Rent is ‘biggest threat’ to hospitality sector

10th June, 2020 by Melita Kiely

Businesses will fail and jobs will be lost unless the UK government intervenes financially to resolve the “stand-off” between tenants and landlords regarding commercial rents, UK Hospitality has warned.

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Rent is the “biggest threat” to the on-trade’s recovery and future, warns UK Hospitality

Hospitality businesses in the UK are due to pay their next rent instalment on 24 June. Kate Nicholls, UK Hospitality chief executive, said the quarterly rent payment was the “biggest threat” to the industry’s recovery and future.

The trade body has written to the UK chancellor of the Exchequer and the secretaries of state at BEIS (business, energy and industrial strategy), DCMS (digital, culture, media and sport) and HCLG (housing, communities and local government) highlighting that hospitality businesses that have been “hammered” by the Covid-19 pandemic and will face “difficulty trading for the foreseeable future” will be unable to come to rent settlements without government support.

UK Hospitality also warned that without financial support, the reopening of hospitality businesses, after months of lockdown due to the pandemic, will be at risk.

The letter also explains measures to resolve the deadlock, including the possible introduction of tax credits to incentivise rent waivers, property bounce back bonds to cover lost revenue from the closure period, and the introduction of a furloughed space grant scheme.

“We are moving towards the reopening of the sector and many people, both in and out of hospitality, are keen to see businesses open again,” Nicholls said. “Unfortunately, all the good work in keeping businesses afloat during lockdown and the best-laid plans for restarting, could be completely undone by the impasse on rents.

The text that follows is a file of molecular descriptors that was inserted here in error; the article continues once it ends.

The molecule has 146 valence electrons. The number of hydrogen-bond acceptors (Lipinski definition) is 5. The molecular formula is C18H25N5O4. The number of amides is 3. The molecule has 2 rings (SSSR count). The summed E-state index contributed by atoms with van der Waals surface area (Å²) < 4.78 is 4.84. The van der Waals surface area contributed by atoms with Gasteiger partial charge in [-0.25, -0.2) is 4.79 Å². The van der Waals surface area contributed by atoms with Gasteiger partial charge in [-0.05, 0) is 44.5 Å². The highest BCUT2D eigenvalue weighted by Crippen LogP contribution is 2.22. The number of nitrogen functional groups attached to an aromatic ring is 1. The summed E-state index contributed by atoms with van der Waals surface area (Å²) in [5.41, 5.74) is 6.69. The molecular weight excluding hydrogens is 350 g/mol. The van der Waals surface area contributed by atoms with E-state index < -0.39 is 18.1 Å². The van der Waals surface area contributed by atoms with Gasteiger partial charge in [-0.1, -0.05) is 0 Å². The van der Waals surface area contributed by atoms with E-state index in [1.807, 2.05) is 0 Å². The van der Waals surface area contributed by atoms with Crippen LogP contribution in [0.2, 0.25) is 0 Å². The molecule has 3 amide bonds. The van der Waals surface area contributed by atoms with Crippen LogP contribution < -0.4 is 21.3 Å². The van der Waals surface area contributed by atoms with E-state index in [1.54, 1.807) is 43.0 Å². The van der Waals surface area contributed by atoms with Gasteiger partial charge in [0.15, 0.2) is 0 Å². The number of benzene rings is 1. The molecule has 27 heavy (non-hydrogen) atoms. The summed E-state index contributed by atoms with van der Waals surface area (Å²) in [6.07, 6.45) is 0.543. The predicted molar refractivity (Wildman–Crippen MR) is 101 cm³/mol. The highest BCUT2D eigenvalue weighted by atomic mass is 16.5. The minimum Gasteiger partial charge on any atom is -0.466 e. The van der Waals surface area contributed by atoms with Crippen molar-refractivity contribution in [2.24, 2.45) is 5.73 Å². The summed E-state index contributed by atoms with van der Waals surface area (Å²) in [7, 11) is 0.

“As things stand, when 24th June comes around, many businesses will not be able to pay. We have lost an entire quarter’s revenues to COVID-19 and the prospects for trading from July to September look severely limited. Social distancing measures and expectations of low consumer confidence are going to see businesses trading at a fraction of capacity.

“The current moratorium on forfeiture and enforcement action must extended until the end of the year, to allow government’s proposed Code of Practice to support negotiations. The reality is, though, we are at a point where the government has to step in and act decisively, otherwise businesses will go under, jobs will be lost, and rent will never get paid.

“Fiscal support is now the only option if we want to avoid business failures. The government must consider supporting hospitality businesses who cannot pay rent. A continued stand-off does not help anyone.”

The UK hospitality industry has been campaigning for a #NationalTimeOut to help both bars, restaurants and other on-trade venues, and landlords, survive the Covid-19 crisis. The initiative would see venues granted a nine-month rent break until 2021, with landlords given similar reprieve for any loan repayments or interest payments – and at zero cost to the taxpayer.

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